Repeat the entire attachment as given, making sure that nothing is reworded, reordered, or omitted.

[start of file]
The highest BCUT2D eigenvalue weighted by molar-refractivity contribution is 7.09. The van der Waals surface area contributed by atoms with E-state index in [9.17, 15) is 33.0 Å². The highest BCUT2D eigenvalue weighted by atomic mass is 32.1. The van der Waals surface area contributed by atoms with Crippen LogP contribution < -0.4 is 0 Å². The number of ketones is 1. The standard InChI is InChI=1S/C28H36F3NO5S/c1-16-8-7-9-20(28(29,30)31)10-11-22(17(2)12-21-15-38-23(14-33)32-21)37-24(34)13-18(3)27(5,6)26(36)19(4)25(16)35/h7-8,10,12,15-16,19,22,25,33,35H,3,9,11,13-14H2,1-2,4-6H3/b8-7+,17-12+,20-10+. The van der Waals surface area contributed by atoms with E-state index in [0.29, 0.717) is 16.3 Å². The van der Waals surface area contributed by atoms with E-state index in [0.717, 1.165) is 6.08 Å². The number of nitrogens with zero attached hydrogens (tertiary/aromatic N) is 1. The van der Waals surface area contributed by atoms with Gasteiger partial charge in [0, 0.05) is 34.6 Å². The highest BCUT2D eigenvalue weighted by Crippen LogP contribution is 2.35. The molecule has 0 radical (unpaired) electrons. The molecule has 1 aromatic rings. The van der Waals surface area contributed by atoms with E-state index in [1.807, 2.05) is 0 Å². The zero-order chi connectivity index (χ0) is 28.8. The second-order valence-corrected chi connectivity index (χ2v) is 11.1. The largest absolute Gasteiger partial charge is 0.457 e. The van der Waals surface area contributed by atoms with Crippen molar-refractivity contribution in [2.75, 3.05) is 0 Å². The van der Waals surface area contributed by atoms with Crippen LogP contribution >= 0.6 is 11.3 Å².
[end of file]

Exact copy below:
The highest BCUT2D eigenvalue weighted by molar-refractivity contribution is 7.09. The van der Waals surface area contributed by atoms with E-state index in [9.17, 15) is 33.0 Å². The highest BCUT2D eigenvalue weighted by atomic mass is 32.1. The van der Waals surface area contributed by atoms with Crippen LogP contribution < -0.4 is 0 Å². The number of ketones is 1. The standard InChI is InChI=1S/C28H36F3NO5S/c1-16-8-7-9-20(28(29,30)31)10-11-22(17(2)12-21-15-38-23(14-33)32-21)37-24(34)13-18(3)27(5,6)26(36)19(4)25(16)35/h7-8,10,12,15-16,19,22,25,33,35H,3,9,11,13-14H2,1-2,4-6H3/b8-7+,17-12+,20-10+. The van der Waals surface area contributed by atoms with E-state index in [0.29, 0.717) is 16.3 Å². The van der Waals surface area contributed by atoms with E-state index in [0.717, 1.165) is 6.08 Å². The number of nitrogens with zero attached hydrogens (tertiary/aromatic N) is 1. The van der Waals surface area contributed by atoms with Gasteiger partial charge in [0, 0.05) is 34.6 Å². The highest BCUT2D eigenvalue weighted by Crippen LogP contribution is 2.35. The molecule has 0 radical (unpaired) electrons. The molecule has 1 aromatic rings. The van der Waals surface area contributed by atoms with E-state index in [1.807, 2.05) is 0 Å². The zero-order chi connectivity index (χ0) is 28.8. The second-order valence-corrected chi connectivity index (χ2v) is 11.1. The largest absolute Gasteiger partial charge is 0.457 e. The van der Waals surface area contributed by atoms with Crippen molar-refractivity contribution in [2.75, 3.05) is 0 Å². The van der Waals surface area contributed by atoms with Crippen LogP contribution >= 0.6 is 11.3 Å².